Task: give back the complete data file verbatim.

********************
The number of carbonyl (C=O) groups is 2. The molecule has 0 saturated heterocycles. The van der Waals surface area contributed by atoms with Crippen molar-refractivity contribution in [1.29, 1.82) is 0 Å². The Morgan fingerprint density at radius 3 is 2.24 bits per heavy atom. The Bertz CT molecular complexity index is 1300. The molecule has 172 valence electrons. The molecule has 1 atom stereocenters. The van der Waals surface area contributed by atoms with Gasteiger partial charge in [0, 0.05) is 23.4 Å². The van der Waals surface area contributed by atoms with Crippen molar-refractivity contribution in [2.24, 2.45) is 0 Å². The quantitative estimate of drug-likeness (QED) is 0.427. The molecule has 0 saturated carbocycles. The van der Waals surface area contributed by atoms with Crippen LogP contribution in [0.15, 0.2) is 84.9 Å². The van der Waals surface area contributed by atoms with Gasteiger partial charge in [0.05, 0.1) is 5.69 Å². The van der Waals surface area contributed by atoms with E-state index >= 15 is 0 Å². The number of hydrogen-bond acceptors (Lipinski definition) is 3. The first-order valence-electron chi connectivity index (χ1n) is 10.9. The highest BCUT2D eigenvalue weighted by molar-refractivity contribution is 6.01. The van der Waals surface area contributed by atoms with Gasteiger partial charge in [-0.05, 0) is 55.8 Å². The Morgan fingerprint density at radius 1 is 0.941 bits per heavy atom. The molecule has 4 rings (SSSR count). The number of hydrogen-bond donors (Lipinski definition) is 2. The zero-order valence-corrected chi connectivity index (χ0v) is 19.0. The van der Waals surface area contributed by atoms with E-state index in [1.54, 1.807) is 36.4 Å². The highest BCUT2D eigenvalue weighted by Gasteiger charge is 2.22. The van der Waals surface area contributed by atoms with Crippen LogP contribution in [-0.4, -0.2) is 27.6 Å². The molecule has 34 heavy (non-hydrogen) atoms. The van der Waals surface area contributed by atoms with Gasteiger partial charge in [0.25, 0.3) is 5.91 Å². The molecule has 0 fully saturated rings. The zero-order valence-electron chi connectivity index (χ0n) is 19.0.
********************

The number of carbonyl (C=O) groups is 2. The molecule has 0 saturated heterocycles. The van der Waals surface area contributed by atoms with Crippen molar-refractivity contribution in [1.29, 1.82) is 0 Å². The Morgan fingerprint density at radius 3 is 2.24 bits per heavy atom. The Bertz CT molecular complexity index is 1300. The molecule has 172 valence electrons. The molecule has 1 atom stereocenters. The van der Waals surface area contributed by atoms with Gasteiger partial charge in [0, 0.05) is 23.4 Å². The van der Waals surface area contributed by atoms with Crippen molar-refractivity contribution in [2.24, 2.45) is 0 Å². The quantitative estimate of drug-likeness (QED) is 0.427. The molecule has 0 saturated carbocycles. The van der Waals surface area contributed by atoms with Crippen LogP contribution in [0.15, 0.2) is 84.9 Å². The van der Waals surface area contributed by atoms with Gasteiger partial charge in [0.05, 0.1) is 5.69 Å². The van der Waals surface area contributed by atoms with E-state index >= 15 is 0 Å². The number of hydrogen-bond acceptors (Lipinski definition) is 3. The first-order valence-electron chi connectivity index (χ1n) is 10.9. The highest BCUT2D eigenvalue weighted by molar-refractivity contribution is 6.01. The van der Waals surface area contributed by atoms with Gasteiger partial charge in [-0.05, 0) is 55.8 Å². The Morgan fingerprint density at radius 1 is 0.941 bits per heavy atom. The molecule has 4 rings (SSSR count). The number of hydrogen-bond donors (Lipinski definition) is 2. The zero-order valence-corrected chi connectivity index (χ0v) is 19.0. The van der Waals surface area contributed by atoms with E-state index in [1.54, 1.807) is 36.4 Å². The highest BCUT2D eigenvalue weighted by Gasteiger charge is 2.22. The van der Waals surface area contributed by atoms with Crippen LogP contribution in [-0.4, -0.2) is 27.6 Å². The molecule has 34 heavy (non-hydrogen) atoms. The van der Waals surface area contributed by atoms with Gasteiger partial charge in [0.25, 0.3) is 5.91 Å². The molecule has 0 fully saturated rings. The zero-order valence-electron chi connectivity index (χ0n) is 19.0.